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Climate change and Donald Trump

What Donald Trump’s Presidency Means for Climate Change and Environmental Justice

Climate change and Donald Trump

Image from Climate Reanalyzer, Climate Change Institute, University of Maine, USA.

Two days after Donald Trump was elected to the American Presidency, the Washington Post ran an article reporting, “North America is awash in warmth and there are no immediate signs of significant winterlike weather on the horizon.” It was the third-warmest October on record, and that warmth continued into November.

The timing didn’t feel like a coincidence. Trump’s election spells dire trouble for so many people and ideals: human rights, government transparency, foreign relations. But looming over all of those is what he stands to do to the environment.

For starters, Trump’s election means we will likely miss a critical window in the effort to slow down climate change. The Intergovernmental Panel on Climate Change reported recently that there’s still time to keep global temperatures from rising more than 2°C, which would prevent some of the more disastrous consequences of climate change. But with Trump in charge, it’s likely those prevention efforts will be derailed — at least in the United States, and in any country that might look to us as a model.

Trump said numerous times, particularly on Twitter, that he didn’t believe humans are responsible for climate change, or that it’s even a real thing. He went so far as to call it a Chinese hoax:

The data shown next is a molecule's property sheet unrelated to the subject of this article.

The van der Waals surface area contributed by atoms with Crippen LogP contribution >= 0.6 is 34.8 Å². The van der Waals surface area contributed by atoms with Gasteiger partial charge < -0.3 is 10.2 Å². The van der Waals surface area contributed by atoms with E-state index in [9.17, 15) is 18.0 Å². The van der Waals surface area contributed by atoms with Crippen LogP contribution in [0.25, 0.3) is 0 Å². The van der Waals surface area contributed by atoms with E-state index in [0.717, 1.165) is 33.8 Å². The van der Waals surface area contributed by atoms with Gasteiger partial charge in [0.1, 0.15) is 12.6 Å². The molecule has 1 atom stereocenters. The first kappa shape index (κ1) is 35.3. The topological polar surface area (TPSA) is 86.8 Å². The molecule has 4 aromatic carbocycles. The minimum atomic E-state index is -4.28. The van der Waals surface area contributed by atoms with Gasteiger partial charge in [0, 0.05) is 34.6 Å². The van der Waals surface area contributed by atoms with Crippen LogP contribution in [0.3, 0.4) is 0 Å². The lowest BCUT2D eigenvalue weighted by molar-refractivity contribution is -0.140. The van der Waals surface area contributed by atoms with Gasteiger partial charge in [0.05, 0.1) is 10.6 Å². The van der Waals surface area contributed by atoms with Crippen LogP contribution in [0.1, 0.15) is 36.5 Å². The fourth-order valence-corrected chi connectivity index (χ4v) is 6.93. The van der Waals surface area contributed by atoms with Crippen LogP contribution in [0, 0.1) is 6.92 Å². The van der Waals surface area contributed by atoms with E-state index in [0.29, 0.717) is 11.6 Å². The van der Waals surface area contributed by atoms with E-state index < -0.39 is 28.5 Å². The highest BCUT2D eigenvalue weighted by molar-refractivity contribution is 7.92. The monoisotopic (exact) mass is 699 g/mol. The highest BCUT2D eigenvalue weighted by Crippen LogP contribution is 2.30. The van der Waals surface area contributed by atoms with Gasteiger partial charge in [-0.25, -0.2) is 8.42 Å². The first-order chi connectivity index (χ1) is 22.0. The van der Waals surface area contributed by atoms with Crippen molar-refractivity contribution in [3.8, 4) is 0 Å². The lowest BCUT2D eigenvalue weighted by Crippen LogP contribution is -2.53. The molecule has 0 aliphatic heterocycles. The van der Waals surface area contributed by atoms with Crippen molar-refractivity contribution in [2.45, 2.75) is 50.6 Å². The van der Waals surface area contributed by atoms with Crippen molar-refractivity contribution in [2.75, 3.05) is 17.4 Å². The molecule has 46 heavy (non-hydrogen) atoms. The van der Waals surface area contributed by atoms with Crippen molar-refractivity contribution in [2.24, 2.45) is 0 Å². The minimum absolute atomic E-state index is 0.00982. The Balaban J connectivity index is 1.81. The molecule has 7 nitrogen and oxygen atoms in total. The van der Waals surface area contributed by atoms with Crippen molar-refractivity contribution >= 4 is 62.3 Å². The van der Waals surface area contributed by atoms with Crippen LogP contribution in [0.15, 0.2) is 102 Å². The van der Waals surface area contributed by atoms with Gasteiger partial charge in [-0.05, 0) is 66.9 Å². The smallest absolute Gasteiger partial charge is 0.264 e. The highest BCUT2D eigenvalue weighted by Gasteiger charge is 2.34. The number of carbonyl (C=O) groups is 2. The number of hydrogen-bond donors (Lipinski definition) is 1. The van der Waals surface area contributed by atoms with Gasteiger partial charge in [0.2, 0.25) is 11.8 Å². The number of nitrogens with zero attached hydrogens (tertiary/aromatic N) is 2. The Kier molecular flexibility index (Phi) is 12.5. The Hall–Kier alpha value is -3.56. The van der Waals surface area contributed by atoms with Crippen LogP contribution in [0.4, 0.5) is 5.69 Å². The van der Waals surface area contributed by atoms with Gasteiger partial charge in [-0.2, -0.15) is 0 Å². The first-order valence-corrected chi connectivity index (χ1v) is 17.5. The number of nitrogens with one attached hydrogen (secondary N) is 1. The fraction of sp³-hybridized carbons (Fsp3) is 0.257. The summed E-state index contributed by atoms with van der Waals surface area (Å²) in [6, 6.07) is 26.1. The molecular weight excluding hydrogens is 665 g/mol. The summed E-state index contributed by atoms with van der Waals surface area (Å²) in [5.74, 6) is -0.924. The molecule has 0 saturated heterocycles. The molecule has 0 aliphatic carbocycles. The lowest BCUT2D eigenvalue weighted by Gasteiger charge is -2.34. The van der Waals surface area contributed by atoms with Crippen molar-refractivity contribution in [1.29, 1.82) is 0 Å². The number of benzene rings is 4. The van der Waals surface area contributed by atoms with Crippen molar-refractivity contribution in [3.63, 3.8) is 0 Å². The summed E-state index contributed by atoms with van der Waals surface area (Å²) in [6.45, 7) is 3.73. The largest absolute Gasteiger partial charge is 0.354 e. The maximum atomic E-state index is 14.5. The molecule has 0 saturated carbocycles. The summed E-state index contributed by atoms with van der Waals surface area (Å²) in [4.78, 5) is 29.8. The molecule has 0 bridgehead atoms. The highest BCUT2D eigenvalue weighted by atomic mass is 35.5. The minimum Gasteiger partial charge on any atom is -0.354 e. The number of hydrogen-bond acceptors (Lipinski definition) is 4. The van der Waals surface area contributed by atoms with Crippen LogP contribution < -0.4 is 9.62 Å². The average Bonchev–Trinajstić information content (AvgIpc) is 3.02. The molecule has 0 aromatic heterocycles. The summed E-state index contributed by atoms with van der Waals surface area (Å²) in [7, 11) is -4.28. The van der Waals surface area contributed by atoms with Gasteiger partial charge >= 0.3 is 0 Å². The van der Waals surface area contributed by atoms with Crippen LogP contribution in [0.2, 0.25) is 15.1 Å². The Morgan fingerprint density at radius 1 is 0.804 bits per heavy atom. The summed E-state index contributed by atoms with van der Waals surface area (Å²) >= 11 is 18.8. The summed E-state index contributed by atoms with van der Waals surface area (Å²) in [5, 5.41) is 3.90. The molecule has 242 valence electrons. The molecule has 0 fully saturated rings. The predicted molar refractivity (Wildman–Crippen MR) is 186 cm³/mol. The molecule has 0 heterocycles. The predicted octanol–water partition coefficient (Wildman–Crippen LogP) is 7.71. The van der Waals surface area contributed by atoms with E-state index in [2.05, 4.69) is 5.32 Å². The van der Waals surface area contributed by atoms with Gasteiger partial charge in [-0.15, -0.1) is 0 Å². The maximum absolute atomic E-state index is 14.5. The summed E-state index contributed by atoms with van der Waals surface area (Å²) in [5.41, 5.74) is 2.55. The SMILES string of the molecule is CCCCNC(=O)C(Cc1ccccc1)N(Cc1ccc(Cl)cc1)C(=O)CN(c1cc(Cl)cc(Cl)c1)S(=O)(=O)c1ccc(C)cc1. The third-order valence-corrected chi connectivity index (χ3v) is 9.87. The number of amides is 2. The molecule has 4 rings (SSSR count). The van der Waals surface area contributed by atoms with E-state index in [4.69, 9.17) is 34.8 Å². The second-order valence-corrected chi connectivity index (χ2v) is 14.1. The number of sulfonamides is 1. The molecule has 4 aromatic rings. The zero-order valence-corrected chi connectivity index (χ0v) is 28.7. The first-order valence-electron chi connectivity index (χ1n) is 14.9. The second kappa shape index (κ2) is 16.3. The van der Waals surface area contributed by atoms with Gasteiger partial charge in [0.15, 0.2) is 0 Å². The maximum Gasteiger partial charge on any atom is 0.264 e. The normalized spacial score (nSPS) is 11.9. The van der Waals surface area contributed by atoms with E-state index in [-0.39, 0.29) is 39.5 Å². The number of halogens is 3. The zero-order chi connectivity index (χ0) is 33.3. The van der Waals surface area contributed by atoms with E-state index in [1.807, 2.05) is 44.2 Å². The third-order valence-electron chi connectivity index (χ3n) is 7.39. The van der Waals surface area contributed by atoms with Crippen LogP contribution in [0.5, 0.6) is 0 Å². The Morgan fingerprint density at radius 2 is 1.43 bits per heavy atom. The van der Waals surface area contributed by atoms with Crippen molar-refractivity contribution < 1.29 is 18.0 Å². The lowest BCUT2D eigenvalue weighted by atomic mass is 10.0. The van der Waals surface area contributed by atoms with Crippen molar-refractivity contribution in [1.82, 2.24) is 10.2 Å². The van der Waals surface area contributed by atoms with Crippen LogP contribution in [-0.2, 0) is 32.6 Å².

Meanwhile, the very real effects of climate change are everywhere, and their impact on humans have been growing. California has suffered a severe drought for several years, threatening both drinking water supplies and America’s primary source of fresh produce. Some have blamed an uptick in hurricanes over the Atlantic Ocean and across the Eastern Seaboard on climate change as well; the National Oceanic and Atmospheric Administration says it’s too soon to tell whether that increase is directly related, but does say:

“Anthropogenic warming by the end of the 21st century will likely cause tropical cyclones globally to be more intense on average… [and] There are better than even odds that anthropogenic warming over the next century will lead to an increase in the occurrence of very intense tropical cyclone in some basins.”

Related: Meet the Native Women at the Heart of the Dakota Access Pipeline Protests

The people who suffered through Hurricane Katrina, Superstorm Sandy and the numerous deluges and floods over the past decade or so can tell you that isn’t good news.

Trump has promised to pull the United States out of the Paris Agreement, the hard-fought treaty in which more than 100 countries have agreed to reduce greenhouse gas emissions in an effort to keep a lid in climate change. Even Fox News host Bill O’Reilly urged Trump not to back out of the deal, if for no other reason than it’ll piss off American allies. Trump also wants to undo Barack Obama’s Clean Power Plan and slash numerous regulations on the oil, gas and coal industries.

Trump has also said that he would substantially defund the Environmental Protection Agency, which was founded in 1970 (by Richard Nixon, no less), notably after the publication of Rachel Carson’s influential book Silent Spring. Carson attacked the widespread, indiscriminate use of pesticides, particularly DDT, which was later shown both as likely to cause cancer and caused the decline of the bald eagle, America’s own animal spirit. Her book was a major motivator for the modern-day environmental movement.

When asked in 2015 what departments he might cut if he became president, Trump told Fox News: “Environmental Protection; what they do is a disgrace. Every week they come out with new regulations. They’re making it impossible —”